As Peter Blaker he was elected to the Blackpool South constituency in the general election of 1964, retaining the seat until he stepped down in 1992, whereupon he was elevated to the House of Lords. From the outset, Blaker was trenchant in his support of sturdy foreign and defence policies; it was his clear conviction that the causes of peace and democracy required a muscular approach. In his maiden speech to the House of Commons, in November 1964, he implored the incoming Labour government ministers, who were embarking on a visit to Washington, to make no hasty decisions. With the Russian threat looming large, he said, it was emphatically not a problem for quick answers and crash decisions.
In an article written in 1977 Blaker said: The Western line towards Russia must be more robust than in the past . . . What matters is to us is to stop the Russians trying to overthrow our own way of free life . . . If we succeed it will be by patience, firmness, strength and showing we have the will to stand up for our beliefs. In June 1980 he made an impassioned plea for British athletes to boycott the Moscow Olympics because of the Russian occupation of Afghanistan. Daily the Russian helicopter gunships are blasting the villagers of Afghanistan, killing, maiming, blinding and burning innocent women and children, he said.
Blaker was also among those to criticise the protesters at the Greenham Common airbase in Berkshire. I do not question the sincerity of these women, he told the House of Commons in December 1982, but their judgment and knowledge. What they are doing is more likely to hinder prospects of peace than to help it and to hinder prospects of multilateral disarmament and not help them.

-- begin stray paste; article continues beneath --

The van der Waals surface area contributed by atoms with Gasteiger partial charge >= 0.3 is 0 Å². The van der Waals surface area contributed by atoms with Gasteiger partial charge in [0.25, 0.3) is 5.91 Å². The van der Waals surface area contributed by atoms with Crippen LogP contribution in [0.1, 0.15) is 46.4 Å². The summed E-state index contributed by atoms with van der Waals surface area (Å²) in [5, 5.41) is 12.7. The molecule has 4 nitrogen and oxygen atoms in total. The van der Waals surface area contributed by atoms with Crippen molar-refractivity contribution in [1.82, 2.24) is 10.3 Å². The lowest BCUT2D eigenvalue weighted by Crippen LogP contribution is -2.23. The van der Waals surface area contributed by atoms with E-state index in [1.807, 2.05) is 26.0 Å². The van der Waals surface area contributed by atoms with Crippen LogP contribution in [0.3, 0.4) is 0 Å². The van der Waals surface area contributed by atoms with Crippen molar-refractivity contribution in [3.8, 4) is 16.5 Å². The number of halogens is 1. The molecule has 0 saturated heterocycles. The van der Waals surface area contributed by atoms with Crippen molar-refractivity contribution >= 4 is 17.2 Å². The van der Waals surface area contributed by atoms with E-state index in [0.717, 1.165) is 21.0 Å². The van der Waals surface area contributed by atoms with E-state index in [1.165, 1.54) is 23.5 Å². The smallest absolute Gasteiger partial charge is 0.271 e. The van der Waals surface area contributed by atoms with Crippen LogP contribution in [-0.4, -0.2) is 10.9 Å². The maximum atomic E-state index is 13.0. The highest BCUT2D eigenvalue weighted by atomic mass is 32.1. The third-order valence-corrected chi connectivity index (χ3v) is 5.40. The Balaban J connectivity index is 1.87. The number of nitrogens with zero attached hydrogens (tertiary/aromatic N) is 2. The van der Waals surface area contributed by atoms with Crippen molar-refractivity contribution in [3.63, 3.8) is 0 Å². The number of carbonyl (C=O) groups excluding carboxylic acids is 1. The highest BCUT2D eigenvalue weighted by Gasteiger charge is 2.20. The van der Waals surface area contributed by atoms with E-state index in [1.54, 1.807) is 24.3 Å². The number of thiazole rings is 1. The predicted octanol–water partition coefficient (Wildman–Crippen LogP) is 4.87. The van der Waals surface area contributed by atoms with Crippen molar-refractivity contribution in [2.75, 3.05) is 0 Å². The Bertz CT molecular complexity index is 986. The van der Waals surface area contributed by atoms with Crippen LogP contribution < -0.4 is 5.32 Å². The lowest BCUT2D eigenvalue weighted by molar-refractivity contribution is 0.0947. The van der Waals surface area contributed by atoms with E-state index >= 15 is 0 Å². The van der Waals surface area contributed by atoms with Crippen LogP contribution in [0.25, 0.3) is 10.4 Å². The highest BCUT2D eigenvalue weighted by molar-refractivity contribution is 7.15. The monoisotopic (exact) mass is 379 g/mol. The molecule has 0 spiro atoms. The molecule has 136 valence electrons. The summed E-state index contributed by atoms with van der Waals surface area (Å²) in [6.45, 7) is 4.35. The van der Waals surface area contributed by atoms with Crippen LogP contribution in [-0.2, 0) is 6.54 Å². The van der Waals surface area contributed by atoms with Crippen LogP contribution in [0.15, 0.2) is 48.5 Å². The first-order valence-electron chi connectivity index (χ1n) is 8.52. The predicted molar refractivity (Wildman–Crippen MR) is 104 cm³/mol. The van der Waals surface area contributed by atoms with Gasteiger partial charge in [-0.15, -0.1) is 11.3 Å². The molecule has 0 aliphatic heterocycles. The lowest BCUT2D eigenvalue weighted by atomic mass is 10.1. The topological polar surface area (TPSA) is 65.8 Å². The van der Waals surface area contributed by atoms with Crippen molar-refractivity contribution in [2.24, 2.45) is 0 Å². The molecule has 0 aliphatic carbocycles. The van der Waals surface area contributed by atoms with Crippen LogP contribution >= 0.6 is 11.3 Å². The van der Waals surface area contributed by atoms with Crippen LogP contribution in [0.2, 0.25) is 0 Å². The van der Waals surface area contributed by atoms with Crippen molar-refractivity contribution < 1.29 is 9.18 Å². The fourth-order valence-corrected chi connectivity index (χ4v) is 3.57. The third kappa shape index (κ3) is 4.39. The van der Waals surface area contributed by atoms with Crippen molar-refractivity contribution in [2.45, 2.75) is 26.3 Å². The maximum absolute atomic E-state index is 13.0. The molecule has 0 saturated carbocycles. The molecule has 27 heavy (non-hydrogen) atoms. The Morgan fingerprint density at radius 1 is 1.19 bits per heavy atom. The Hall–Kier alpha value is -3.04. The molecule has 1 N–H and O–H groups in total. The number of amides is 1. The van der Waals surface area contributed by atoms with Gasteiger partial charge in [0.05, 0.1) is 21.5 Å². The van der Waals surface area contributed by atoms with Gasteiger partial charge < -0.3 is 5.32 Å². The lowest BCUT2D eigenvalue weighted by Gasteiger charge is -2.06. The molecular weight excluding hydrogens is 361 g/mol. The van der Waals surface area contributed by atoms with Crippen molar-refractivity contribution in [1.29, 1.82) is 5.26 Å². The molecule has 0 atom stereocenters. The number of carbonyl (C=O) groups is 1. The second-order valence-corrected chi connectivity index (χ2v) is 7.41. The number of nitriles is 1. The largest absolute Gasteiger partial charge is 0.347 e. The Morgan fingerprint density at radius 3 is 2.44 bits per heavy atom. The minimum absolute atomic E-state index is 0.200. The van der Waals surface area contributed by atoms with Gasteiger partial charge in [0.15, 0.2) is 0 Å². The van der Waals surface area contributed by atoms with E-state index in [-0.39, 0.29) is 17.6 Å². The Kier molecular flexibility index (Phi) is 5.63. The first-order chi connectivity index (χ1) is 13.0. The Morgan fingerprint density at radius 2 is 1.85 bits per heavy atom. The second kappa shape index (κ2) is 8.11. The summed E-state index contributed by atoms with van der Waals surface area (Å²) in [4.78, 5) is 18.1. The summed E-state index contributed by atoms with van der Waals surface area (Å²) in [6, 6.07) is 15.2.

As a minister at the Foreign and Commonwealth Office in Mrs Thatchers first Government he developed noted expertise about, and understanding of, the conflict and negotiations that led to the establishment of Zimbabwe. He appreciated the importance of tribal allegiances and was keen to ensure that the advent of new political orders did not mean that achievements of the colonial period, for example institutionalised legal systems, were abandoned.
In the Heath Government of the early 1970s Blakers role at the Ministry of Defence was dominated by the deepening troubles in Northern Ireland. He was also involved in discussions concerning Britains European stance, and was more tolerant of British links with Europe than some of his contemporaries on both sides of the House of Commons.
He also worked on the plight of Vietnamese boat people, where familial links with Hong Kong, and expertise developed while serving as a diplomat in Cambodia before he became an MP, gave him valuable insights.
Peter Allen Renshaw Blacker was born in Hong Kong in 1922. His father, Cedric, was chairman of the Hong Kong and Shanghai Bank. Peter attended Shrewsbury School and when war came he was evacuated to Canada. He took a first in classics at Trinity College, Toronto, before going up to New College, Oxford.
War service in the Argyll and Sutherland Highlanders of Canada from 1942 to 1946 interrupted Blakers education. Attaining the rank of captain, he was wounded but returned to New College to take another first, this time in jurisprudence, in 1952. He also took a pass degree in philosophy, politics and economics, was elected president of the Oxford Union and, also in 1952, called to the Bar, Lincolns Inn.
At New College Blaker found himself in rooms adjacent to Tony Benn. They discovered that both their grandfathers had been MPs, in Blakers case as a Scottish Liberal, and the two young men struck up a lifelong friendship that endured political differences that grew wider in the 1970s and 1980s. As a student Blaker had leant towards Liberalism and despite his Conservative allegiance was always ready to embrace, and sometimes accept, views contrary to his own.